Dry year means rough rides

By Lynn Moncus: QCS Columnist

Because I had heard colorful descriptions about how rough some of the county roads are, I decided to do a little driving to be sure the people knew the meaning of rough roads. Well, they surely did!

Aggie and I spend much time driving on dirt roads every week, and I grew up learning to drive on them; thus, I’m a bit aware of corrugated, cardboarded, wasboarded, and corduroy roads. All of my cars have had extra rattles from bouncing along on those washboard ridges and have certainly lost a few nuts, washers, and bolts. Depending upon how deep the ridges are, one learns to drive fairly fast in order to avoid a teeth-rattling trip or very slowly in order to remain in control of the car so it won’t land in the barrow ditch.

When we came upon one stretch that had received a coating of ground paving, I tried both speeds and decided to go slowly before Aggie fell off the seat and before the engine bounced out. Fortunately, that was a short drive, else we might have tried driving in the ditch had we been able to get down the slope without high-centering. The people hadn’t exaggerated their stories, and we had a good laugh later as I talked a bit about our experience.

Later, while listening to the radio, I heard a new machine has been purchased to turn such roads back into those almost as smooth as some of the better caliche one in the county. This “grooming machine” is supposed to shear off most of the ridges and to pick up much of the metal that has fallen off the vehicles as they have bounced along. We can but hope it will work so more parts and pieces won’t fly off as we drive along.

Most of us who have grown up on the land are aware that the combination of drought and wind make road work a bit more difficult. The wind just naturally tends to cause those waves on grades roads, making them look as if an ocean has been ebbing and flowing along the way. With no moisture to hold anything in place long enough for it to be packed down, we can even discover deep ruts that weren’t filled in well after the last major ruin fell. Almost constant grading becomes necessary at such times, and we know that isn’t possible on the hundreds of miles of dirt roads we have in our country. Besides, the road beds can be scraped only so deep if we want to retain the gravel and caliche.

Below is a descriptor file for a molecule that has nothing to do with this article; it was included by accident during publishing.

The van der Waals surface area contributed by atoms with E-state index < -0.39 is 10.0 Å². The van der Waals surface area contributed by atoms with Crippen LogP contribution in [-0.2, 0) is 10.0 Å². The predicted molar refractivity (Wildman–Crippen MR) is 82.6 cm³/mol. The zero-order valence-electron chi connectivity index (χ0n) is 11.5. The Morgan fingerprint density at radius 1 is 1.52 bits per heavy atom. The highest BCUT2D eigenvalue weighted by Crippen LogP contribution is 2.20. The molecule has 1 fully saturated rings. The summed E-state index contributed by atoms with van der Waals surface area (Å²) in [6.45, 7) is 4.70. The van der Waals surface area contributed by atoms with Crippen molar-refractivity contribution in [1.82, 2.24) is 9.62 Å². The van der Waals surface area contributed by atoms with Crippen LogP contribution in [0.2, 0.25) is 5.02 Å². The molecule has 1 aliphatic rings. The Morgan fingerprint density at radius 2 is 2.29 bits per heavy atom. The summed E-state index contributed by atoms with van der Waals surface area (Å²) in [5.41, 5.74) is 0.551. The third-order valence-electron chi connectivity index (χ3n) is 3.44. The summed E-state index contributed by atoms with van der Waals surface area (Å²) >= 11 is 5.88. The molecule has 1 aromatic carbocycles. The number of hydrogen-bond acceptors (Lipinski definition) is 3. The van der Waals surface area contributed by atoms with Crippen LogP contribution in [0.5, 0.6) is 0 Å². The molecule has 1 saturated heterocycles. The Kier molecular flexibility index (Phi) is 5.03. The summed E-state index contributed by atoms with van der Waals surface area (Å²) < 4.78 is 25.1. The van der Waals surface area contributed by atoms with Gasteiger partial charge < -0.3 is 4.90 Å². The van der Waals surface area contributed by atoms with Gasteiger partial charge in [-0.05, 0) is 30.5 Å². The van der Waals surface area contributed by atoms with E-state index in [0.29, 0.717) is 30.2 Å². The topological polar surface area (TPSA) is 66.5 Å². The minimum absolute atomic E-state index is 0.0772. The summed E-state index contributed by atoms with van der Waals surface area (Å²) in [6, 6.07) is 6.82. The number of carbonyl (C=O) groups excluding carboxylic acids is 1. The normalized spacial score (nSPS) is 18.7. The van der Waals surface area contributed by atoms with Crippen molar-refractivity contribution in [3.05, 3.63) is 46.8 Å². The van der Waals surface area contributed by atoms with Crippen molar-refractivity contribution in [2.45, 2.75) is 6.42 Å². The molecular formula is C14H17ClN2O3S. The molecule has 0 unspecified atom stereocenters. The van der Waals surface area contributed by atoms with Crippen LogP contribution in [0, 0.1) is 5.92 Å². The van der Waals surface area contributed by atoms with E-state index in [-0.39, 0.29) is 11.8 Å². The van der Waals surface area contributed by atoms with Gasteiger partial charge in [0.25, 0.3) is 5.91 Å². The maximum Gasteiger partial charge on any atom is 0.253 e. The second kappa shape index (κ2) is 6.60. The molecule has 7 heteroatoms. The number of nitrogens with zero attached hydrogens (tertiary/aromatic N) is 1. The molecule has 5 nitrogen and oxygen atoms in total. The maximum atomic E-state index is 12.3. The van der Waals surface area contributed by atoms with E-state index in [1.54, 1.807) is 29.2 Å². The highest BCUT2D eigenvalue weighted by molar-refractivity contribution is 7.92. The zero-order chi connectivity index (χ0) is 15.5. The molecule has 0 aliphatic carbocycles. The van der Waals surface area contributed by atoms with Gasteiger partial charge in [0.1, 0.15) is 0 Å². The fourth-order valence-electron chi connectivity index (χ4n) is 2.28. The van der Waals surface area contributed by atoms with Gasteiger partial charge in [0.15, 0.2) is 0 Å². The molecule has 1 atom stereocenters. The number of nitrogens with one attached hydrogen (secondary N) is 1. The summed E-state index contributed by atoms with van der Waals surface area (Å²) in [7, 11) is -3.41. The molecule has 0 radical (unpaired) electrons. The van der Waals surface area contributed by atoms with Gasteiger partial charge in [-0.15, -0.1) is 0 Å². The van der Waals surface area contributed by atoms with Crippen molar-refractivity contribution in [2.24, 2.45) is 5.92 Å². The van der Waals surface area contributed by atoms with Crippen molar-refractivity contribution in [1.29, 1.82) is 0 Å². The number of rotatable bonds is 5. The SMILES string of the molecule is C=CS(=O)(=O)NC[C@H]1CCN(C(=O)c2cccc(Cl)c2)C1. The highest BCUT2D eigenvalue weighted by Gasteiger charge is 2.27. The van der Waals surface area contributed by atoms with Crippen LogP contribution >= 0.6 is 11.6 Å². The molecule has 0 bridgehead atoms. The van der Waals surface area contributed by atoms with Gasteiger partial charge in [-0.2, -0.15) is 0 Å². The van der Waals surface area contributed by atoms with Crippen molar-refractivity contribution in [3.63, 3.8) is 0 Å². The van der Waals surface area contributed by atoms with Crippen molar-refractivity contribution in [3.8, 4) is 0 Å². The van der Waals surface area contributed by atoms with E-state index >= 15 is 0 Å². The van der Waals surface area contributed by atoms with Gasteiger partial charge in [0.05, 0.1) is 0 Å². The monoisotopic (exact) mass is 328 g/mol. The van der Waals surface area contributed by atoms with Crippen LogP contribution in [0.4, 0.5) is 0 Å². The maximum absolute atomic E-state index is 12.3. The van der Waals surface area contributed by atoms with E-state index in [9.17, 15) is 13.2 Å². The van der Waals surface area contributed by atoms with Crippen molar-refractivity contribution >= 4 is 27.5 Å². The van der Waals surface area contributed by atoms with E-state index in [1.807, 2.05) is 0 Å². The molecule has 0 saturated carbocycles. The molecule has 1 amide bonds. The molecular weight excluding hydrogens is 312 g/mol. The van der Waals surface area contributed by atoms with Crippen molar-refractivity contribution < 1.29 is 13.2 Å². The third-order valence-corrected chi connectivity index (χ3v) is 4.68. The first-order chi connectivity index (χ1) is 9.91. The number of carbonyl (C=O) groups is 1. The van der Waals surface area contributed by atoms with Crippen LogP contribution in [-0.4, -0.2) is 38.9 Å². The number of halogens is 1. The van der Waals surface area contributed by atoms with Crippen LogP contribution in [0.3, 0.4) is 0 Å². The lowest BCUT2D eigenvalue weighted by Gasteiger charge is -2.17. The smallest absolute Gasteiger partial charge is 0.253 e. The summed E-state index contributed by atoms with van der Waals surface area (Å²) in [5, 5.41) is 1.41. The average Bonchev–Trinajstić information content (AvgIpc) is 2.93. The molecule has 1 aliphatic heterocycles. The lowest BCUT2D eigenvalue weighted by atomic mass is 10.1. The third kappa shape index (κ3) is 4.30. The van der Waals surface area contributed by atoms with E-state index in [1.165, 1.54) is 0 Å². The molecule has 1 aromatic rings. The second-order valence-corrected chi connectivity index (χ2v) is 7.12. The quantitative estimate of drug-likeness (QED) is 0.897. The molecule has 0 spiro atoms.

Some of the roads are therefore almost as rough as some of our streets and make almost as rough as some of our streets and make driving an active experience. The driver can’t sip from a coffee cup because most of the coffee will have already sloshed out on the floorboards, and the rest will be hard to get to the mouth. Besides, both hands on the wheel are often necessary in order to keep the car between the fence posts. If only we had a churn full of cream, we could have some delicious butter at the end of a trip without having to turn that crank.

Those of us who have been in these parts for awhile can well remember that we didn’t see road graders very often in the past and that rough roads were just a way of life. We have become a little spoiled during these later years because more equipment is available and more work is being done. We also know how hard that work can be and how unpleasant it is when the wind is about to blow the grader over. We also know that people along the route can get a little excited because that wind tends to blow the loose dirt right into the homes and outbuildings.

Aggie and I may just find feed roads on which to travel for a while. Unfortunately, this car isn’t really built for travel on anything but a glass-smooth highway because it will high center on a small ant hill and will lose it muffler if we don’t straddle the ruts on those pasture roads. Now that the weather is warm, we may just find a good place in which to park and do a lot of walking for a change.